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Critical Reviews™ in Biomedical Engineering
SJR: 0.207 SNIP: 0.376 CiteScore™: 0.79

ISSN Imprimer: 0278-940X
ISSN En ligne: 1943-619X

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Critical Reviews™ in Biomedical Engineering

DOI: 10.1615/CritRevBiomedEng.v30.i456.20
pages 249-281

Uncovering the Mechanisms of Deep Brain Stimulation for Parkinson's Disease through Functional Imaging, Neural Recording, and Neural Modeling

Cameron C. McIntyre
Department of Biomedical Engineering, Johns Hopkins University School of Medicine, Baltimore, Maryland, USA
Nitish V. Thakor
Johns Hopkins University School of Medicine, Department of Biomedical Engineering, Traylor Research Building, Room 701, 720 Rutland Ave., Baltimore MD, 21205

RÉSUMÉ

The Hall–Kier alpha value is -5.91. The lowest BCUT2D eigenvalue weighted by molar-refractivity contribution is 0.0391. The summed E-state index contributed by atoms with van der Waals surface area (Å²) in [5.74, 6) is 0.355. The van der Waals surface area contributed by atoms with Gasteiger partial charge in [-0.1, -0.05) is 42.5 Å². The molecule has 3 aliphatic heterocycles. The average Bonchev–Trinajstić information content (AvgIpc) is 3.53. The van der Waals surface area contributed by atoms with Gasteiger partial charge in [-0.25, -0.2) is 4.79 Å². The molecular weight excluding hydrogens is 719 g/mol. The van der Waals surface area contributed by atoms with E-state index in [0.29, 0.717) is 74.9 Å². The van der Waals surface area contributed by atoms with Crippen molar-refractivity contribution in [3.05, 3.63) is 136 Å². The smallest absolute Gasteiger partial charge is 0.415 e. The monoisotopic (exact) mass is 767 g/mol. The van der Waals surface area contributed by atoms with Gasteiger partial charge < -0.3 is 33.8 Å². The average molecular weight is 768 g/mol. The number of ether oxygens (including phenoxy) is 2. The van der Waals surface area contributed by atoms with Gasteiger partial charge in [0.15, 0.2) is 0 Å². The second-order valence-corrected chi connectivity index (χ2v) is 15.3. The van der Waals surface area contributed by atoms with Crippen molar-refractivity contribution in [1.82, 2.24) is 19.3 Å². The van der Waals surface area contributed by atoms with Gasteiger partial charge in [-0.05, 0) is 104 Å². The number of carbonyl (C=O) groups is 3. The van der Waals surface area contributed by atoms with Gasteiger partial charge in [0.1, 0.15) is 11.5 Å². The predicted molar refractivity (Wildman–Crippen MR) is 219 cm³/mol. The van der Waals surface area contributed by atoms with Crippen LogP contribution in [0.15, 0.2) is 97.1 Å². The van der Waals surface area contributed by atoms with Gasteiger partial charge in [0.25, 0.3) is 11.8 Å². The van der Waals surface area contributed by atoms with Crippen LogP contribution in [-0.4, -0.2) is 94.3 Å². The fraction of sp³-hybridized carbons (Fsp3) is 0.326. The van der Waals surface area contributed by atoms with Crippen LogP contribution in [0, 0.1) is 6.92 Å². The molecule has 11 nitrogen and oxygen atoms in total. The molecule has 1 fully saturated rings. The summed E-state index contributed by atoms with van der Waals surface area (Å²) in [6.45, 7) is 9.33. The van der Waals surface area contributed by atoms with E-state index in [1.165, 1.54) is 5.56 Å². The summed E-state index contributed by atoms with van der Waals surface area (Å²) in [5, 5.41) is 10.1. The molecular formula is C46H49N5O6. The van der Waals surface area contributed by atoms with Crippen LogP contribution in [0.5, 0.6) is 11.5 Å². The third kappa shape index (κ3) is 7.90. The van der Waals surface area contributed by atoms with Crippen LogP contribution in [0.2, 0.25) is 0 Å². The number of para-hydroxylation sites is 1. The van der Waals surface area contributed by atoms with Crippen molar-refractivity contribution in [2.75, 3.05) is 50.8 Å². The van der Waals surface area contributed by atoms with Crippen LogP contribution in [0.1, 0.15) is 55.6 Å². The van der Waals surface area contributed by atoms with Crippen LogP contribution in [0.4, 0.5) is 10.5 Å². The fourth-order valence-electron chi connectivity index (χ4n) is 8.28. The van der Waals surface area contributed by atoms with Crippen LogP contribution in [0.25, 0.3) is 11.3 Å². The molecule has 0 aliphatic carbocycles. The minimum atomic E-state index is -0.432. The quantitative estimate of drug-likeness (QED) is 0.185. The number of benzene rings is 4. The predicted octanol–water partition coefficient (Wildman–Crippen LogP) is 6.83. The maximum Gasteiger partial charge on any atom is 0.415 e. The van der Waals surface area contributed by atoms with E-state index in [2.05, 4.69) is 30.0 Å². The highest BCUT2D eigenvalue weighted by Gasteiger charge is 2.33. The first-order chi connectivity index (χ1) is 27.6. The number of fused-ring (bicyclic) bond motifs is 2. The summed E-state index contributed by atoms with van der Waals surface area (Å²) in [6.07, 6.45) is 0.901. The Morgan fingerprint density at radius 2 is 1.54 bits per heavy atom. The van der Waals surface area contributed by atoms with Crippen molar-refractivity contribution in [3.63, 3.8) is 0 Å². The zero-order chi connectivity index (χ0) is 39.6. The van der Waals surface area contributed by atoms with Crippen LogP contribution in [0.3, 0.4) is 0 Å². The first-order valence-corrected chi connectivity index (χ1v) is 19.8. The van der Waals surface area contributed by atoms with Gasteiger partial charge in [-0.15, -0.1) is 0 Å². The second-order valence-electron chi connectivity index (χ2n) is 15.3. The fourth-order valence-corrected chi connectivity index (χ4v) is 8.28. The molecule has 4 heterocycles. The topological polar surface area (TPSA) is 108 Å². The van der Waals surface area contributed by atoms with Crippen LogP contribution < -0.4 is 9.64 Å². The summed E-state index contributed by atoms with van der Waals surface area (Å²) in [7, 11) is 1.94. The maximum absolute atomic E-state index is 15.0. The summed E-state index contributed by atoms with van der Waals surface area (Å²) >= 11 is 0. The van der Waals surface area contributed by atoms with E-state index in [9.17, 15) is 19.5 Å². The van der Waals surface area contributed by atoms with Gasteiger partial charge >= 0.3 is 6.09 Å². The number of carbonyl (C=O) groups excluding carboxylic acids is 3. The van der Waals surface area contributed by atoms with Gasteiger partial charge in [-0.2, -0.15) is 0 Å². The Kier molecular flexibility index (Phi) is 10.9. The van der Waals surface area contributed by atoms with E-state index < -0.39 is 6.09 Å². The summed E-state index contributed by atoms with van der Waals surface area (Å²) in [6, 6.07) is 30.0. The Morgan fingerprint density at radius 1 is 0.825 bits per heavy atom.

High-frequency deep brain stimulation (DBS) of the thalamus or basal ganglia represents an effective clinical technique for the treatment of several medically refractory movement disorders, including Parkinson's disease. However, understanding of the mechanisms of action of DBS remains elusive. The goal of this review is to address our understanding of the effects of high-frequency stimulation within the central nervous system based on results from functional imaging, neural recording, and neural modeling experiments. Using these results, we address the main hypotheses on the mechanisms of action of DBS and conclude that stimulation-induced desynchronization of network oscillations represents the hypothesis that best explains the presently available data.